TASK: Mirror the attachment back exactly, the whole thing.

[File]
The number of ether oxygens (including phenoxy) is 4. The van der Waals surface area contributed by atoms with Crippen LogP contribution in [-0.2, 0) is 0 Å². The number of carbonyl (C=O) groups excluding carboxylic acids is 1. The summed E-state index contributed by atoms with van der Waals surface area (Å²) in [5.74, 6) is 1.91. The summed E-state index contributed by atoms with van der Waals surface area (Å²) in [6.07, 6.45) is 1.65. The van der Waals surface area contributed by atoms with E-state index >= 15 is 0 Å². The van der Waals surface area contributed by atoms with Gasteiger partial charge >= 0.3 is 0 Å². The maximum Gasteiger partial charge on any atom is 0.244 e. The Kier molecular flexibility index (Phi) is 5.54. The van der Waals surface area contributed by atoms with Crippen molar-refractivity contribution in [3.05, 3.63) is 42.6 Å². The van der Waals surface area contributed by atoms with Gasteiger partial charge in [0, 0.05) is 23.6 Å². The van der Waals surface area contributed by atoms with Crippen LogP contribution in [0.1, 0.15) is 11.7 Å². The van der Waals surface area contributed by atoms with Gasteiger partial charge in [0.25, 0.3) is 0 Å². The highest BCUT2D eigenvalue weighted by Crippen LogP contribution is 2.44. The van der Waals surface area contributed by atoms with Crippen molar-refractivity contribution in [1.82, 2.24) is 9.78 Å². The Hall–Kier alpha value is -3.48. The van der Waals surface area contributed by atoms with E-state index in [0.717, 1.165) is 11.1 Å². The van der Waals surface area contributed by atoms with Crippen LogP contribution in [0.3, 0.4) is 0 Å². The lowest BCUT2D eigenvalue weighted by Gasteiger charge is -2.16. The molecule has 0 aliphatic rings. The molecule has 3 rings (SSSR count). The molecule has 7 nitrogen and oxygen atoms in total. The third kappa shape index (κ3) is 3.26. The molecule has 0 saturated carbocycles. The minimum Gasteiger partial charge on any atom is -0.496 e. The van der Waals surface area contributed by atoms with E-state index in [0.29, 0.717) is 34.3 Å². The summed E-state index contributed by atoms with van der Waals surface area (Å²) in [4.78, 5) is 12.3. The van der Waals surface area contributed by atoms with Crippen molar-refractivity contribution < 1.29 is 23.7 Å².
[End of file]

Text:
The number of ether oxygens (including phenoxy) is 4. The van der Waals surface area contributed by atoms with Crippen LogP contribution in [-0.2, 0) is 0 Å². The number of carbonyl (C=O) groups excluding carboxylic acids is 1. The summed E-state index contributed by atoms with van der Waals surface area (Å²) in [5.74, 6) is 1.91. The summed E-state index contributed by atoms with van der Waals surface area (Å²) in [6.07, 6.45) is 1.65. The van der Waals surface area contributed by atoms with E-state index >= 15 is 0 Å². The van der Waals surface area contributed by atoms with Gasteiger partial charge >= 0.3 is 0 Å². The maximum Gasteiger partial charge on any atom is 0.244 e. The Kier molecular flexibility index (Phi) is 5.54. The van der Waals surface area contributed by atoms with Crippen molar-refractivity contribution in [3.05, 3.63) is 42.6 Å². The van der Waals surface area contributed by atoms with Gasteiger partial charge in [0, 0.05) is 23.6 Å². The van der Waals surface area contributed by atoms with Crippen LogP contribution in [0.1, 0.15) is 11.7 Å². The van der Waals surface area contributed by atoms with Gasteiger partial charge in [0.25, 0.3) is 0 Å². The highest BCUT2D eigenvalue weighted by Crippen LogP contribution is 2.44. The van der Waals surface area contributed by atoms with Crippen molar-refractivity contribution in [1.82, 2.24) is 9.78 Å². The Hall–Kier alpha value is -3.48. The van der Waals surface area contributed by atoms with E-state index in [0.717, 1.165) is 11.1 Å². The van der Waals surface area contributed by atoms with Crippen LogP contribution in [0.3, 0.4) is 0 Å². The lowest BCUT2D eigenvalue weighted by Gasteiger charge is -2.16. The molecule has 0 aliphatic rings. The molecule has 3 rings (SSSR count). The molecule has 7 nitrogen and oxygen atoms in total. The third kappa shape index (κ3) is 3.26. The molecule has 0 saturated carbocycles. The minimum Gasteiger partial charge on any atom is -0.496 e. The van der Waals surface area contributed by atoms with E-state index in [0.29, 0.717) is 34.3 Å². The summed E-state index contributed by atoms with van der Waals surface area (Å²) in [4.78, 5) is 12.3. The van der Waals surface area contributed by atoms with Crippen molar-refractivity contribution < 1.29 is 23.7 Å².